- Plastic tubing – 5 to 10 feet should do. You’ll use this tube to siphon the mead into the carboy when it’s done fermenting and later still into bottles.
- Stirring spoon – Can be wood, plastic or stainless. We’re partial to stainless, but it’s up to you.
- Fermentation airlock – This will allow gas to escape during the fermentation process but won’t allow air to enter the fermentation vessel. The airlock should fit the carboy perfectly. In lieu of a professional airlock, you can use small balloons and poke tiny holes in them with a needle.
- Hydrometer – The hydrometer allows you to determine the alcohol content of your mead.
- Sanitizer – This cleaner will make your equipment sanitized prior to brewing.
How to Make Mead: The Recipe
The following honey mead recipe will work with either the 1-gallon plastic water bottles or the plastic tub. This DIY guide will surely help you make your own homemade brew.
Step 1: Sanitize Your Equipment
Make sure to sanitize everything before getting started. That includes the tub fermenter, spoons, and plastic tubing. It’s best to use a sanitizer that’s standard to home brewing, like Star San.
Step 2: Combine Honey and Water
Combine 3 pounds of the honey of your choice with 1 gallon of water. If you are using the plastic water bottle method, you’ll have to remove some water. If you’re using the covered plastic tub method, just put the desired amount of water into the tub and add 3 pounds of sweetness per gallon of water. This mixture is called “the must.”
Step 3: Mix The Must
Mix the must by either shaking it (water bottle method) or using a power drill with an attachment (plastic tub method) that in effect blends the honey into the water. Even with the power drill/blender attachment this will take some time so be patient.
It is crucial that you mix the water and honey together thoroughly. It’s fine to use the stirring spoon if you can’t find an adequate blending attachment for your drill.
Step 4: Check The Specific Gravity
Use the hydrometer to check the specific gravity of the must. Checking the specific gravity will allow you to determine the potential alcohol content of the finished product. The hydrometer itself will have the specific gravity and the corresponding potential alcohol content indicated on the side. If you determine that the mead is going to be stronger and sweeter than you’d like simply add some more water and then test again until you have the potential alcohol by volume you’re after.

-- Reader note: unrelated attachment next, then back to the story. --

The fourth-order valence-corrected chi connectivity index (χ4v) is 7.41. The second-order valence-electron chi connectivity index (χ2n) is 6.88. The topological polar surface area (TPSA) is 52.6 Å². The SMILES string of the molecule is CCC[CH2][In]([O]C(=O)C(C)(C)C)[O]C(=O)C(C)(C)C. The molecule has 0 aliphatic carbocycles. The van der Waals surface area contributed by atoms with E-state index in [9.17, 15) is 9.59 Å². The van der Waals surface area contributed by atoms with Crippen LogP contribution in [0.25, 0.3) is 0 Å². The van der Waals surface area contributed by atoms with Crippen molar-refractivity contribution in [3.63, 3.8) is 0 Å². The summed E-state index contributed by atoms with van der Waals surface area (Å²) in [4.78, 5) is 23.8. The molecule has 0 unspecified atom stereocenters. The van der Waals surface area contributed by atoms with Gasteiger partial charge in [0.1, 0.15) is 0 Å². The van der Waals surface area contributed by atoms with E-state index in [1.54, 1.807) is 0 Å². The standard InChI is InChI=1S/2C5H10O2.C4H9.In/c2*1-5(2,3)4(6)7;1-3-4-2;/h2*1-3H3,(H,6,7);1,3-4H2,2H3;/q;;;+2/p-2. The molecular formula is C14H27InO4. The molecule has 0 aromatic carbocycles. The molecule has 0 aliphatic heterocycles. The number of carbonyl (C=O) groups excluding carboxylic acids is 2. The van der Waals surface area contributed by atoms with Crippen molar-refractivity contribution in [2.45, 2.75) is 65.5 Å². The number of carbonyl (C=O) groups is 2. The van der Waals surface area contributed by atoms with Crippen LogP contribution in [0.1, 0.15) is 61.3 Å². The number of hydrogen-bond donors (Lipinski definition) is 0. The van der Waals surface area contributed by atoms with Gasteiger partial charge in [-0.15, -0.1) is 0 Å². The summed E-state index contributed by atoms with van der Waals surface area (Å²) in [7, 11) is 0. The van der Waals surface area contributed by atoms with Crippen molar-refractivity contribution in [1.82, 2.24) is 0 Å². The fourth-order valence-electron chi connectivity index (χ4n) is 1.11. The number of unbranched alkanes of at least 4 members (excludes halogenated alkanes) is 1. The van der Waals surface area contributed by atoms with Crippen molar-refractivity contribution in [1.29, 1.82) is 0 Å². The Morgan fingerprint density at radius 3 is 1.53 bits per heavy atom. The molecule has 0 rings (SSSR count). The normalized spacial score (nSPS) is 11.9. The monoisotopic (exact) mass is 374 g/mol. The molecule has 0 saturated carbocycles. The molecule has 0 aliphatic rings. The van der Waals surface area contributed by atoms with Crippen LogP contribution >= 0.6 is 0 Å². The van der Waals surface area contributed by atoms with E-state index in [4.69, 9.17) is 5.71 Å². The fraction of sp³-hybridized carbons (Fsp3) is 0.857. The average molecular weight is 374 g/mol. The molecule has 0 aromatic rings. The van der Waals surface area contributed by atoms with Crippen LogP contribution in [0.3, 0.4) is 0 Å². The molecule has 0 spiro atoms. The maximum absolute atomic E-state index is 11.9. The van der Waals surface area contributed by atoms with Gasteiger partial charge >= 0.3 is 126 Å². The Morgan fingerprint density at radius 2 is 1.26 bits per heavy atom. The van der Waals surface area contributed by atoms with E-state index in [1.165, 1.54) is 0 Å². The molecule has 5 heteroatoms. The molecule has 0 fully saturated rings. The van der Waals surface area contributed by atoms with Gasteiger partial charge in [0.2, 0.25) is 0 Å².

Step 5: Add Your Yeast
Once you have the desired ABV established it’s time to add your yeast.
One standard yeast package should be good for up to 5 gallons of mead. (Don’t worry. If you add too much yeast all it will do is increase how fast your homemade brew goes through fermentation.)
Stir or shake the mixture until the yeast is thoroughly mixed in. If you want to add fruit and/or spices to flavor now is the time to do so.
Step 6: Cover The Tub And Install Your Airlocks
If you have mixed your ingredients in a tub now is the time to cover it for fermentation. If you have mixed them in large plastic water bottles as in the video, it’s time to install the airlock. If you have opted to use the water bottle method the balloons will act as your airlocks so stretch the balloons over the top of your water bottles now.
If you like, you can secure them using rubber bands although that shouldn’t be necessary if the balloons are small enough. If you are using the pot or plastic tub, you’ll install a traditional airlock as in the video.
Step 7: Allow The Mixture to Ferment
This is the time when you’ll have to let the mixture ferment. If you used the water bottle method, you’ll need to wrap the bottles in opaque paper or cardboard to prevent light from getting in and affecting the fermentation.
How long does it take to make mead? Well, fermentation itself is going to take at least 2 weeks. However, if you want your homemade brew to be at its smoothest, tastiest best, you’ll let it sit for several more weeks after fermentation is complete.